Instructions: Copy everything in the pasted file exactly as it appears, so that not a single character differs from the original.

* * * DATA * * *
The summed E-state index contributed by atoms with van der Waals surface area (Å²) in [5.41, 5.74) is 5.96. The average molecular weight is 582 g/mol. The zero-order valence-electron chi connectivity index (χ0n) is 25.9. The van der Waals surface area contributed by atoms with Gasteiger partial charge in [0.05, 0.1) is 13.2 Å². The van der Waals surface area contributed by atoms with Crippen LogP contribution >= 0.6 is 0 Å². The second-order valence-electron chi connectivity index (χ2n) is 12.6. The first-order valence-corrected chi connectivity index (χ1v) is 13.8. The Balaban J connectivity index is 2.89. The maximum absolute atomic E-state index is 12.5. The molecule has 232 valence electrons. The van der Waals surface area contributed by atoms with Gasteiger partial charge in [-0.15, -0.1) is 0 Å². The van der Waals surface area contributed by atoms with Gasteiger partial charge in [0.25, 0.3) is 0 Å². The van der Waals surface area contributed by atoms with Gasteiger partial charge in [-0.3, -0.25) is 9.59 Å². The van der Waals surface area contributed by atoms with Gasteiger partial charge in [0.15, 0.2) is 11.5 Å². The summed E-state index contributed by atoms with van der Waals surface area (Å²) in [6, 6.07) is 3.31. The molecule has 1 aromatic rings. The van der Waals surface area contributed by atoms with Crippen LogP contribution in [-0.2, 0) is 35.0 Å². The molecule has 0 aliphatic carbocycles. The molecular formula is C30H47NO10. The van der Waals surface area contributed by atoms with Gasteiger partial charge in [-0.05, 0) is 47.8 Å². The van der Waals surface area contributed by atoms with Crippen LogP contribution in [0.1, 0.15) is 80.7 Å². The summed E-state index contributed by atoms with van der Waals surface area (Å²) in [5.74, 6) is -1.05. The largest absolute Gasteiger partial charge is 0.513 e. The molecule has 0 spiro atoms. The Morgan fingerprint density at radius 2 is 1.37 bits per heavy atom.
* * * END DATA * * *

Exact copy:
The summed E-state index contributed by atoms with van der Waals surface area (Å²) in [5.41, 5.74) is 5.96. The average molecular weight is 582 g/mol. The zero-order valence-electron chi connectivity index (χ0n) is 25.9. The van der Waals surface area contributed by atoms with Gasteiger partial charge in [0.05, 0.1) is 13.2 Å². The van der Waals surface area contributed by atoms with Crippen LogP contribution >= 0.6 is 0 Å². The second-order valence-electron chi connectivity index (χ2n) is 12.6. The first-order valence-corrected chi connectivity index (χ1v) is 13.8. The Balaban J connectivity index is 2.89. The maximum absolute atomic E-state index is 12.5. The molecule has 232 valence electrons. The van der Waals surface area contributed by atoms with Gasteiger partial charge in [-0.15, -0.1) is 0 Å². The van der Waals surface area contributed by atoms with Gasteiger partial charge in [0.25, 0.3) is 0 Å². The van der Waals surface area contributed by atoms with Gasteiger partial charge in [-0.3, -0.25) is 9.59 Å². The van der Waals surface area contributed by atoms with Gasteiger partial charge in [0.15, 0.2) is 11.5 Å². The summed E-state index contributed by atoms with van der Waals surface area (Å²) in [6, 6.07) is 3.31. The molecule has 1 aromatic rings. The van der Waals surface area contributed by atoms with Crippen LogP contribution in [-0.2, 0) is 35.0 Å². The molecule has 0 aliphatic carbocycles. The molecular formula is C30H47NO10. The van der Waals surface area contributed by atoms with Gasteiger partial charge in [-0.05, 0) is 47.8 Å². The van der Waals surface area contributed by atoms with Crippen LogP contribution in [0.1, 0.15) is 80.7 Å². The summed E-state index contributed by atoms with van der Waals surface area (Å²) in [5.74, 6) is -1.05. The largest absolute Gasteiger partial charge is 0.513 e. The molecule has 0 spiro atoms. The Morgan fingerprint density at radius 2 is 1.37 bits per heavy atom.